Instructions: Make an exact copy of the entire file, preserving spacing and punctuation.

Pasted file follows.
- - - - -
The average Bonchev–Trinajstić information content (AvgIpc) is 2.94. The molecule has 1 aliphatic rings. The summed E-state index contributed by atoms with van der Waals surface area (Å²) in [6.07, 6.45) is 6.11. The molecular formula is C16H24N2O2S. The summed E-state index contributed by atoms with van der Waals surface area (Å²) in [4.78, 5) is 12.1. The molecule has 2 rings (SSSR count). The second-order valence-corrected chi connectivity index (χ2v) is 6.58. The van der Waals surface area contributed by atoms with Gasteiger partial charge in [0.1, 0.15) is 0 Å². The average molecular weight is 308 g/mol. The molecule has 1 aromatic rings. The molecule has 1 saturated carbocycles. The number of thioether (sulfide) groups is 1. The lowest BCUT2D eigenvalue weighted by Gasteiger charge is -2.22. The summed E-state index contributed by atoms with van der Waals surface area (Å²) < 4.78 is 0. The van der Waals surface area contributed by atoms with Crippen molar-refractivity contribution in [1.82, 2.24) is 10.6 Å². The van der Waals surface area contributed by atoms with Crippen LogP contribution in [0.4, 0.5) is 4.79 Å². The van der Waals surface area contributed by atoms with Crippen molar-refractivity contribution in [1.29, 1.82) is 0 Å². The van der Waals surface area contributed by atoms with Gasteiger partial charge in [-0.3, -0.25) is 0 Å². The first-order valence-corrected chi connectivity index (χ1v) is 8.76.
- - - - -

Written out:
The average Bonchev–Trinajstić information content (AvgIpc) is 2.94. The molecule has 1 aliphatic rings. The summed E-state index contributed by atoms with van der Waals surface area (Å²) in [6.07, 6.45) is 6.11. The molecular formula is C16H24N2O2S. The summed E-state index contributed by atoms with van der Waals surface area (Å²) in [4.78, 5) is 12.1. The molecule has 2 rings (SSSR count). The second-order valence-corrected chi connectivity index (χ2v) is 6.58. The van der Waals surface area contributed by atoms with Gasteiger partial charge in [0.1, 0.15) is 0 Å². The average molecular weight is 308 g/mol. The molecule has 1 aromatic rings. The molecule has 1 saturated carbocycles. The number of thioether (sulfide) groups is 1. The lowest BCUT2D eigenvalue weighted by Gasteiger charge is -2.22. The summed E-state index contributed by atoms with van der Waals surface area (Å²) < 4.78 is 0. The van der Waals surface area contributed by atoms with Crippen molar-refractivity contribution in [1.82, 2.24) is 10.6 Å². The van der Waals surface area contributed by atoms with Crippen LogP contribution in [0.4, 0.5) is 4.79 Å². The van der Waals surface area contributed by atoms with Crippen molar-refractivity contribution in [1.29, 1.82) is 0 Å². The van der Waals surface area contributed by atoms with Gasteiger partial charge in [-0.3, -0.25) is 0 Å². The first-order valence-corrected chi connectivity index (χ1v) is 8.76.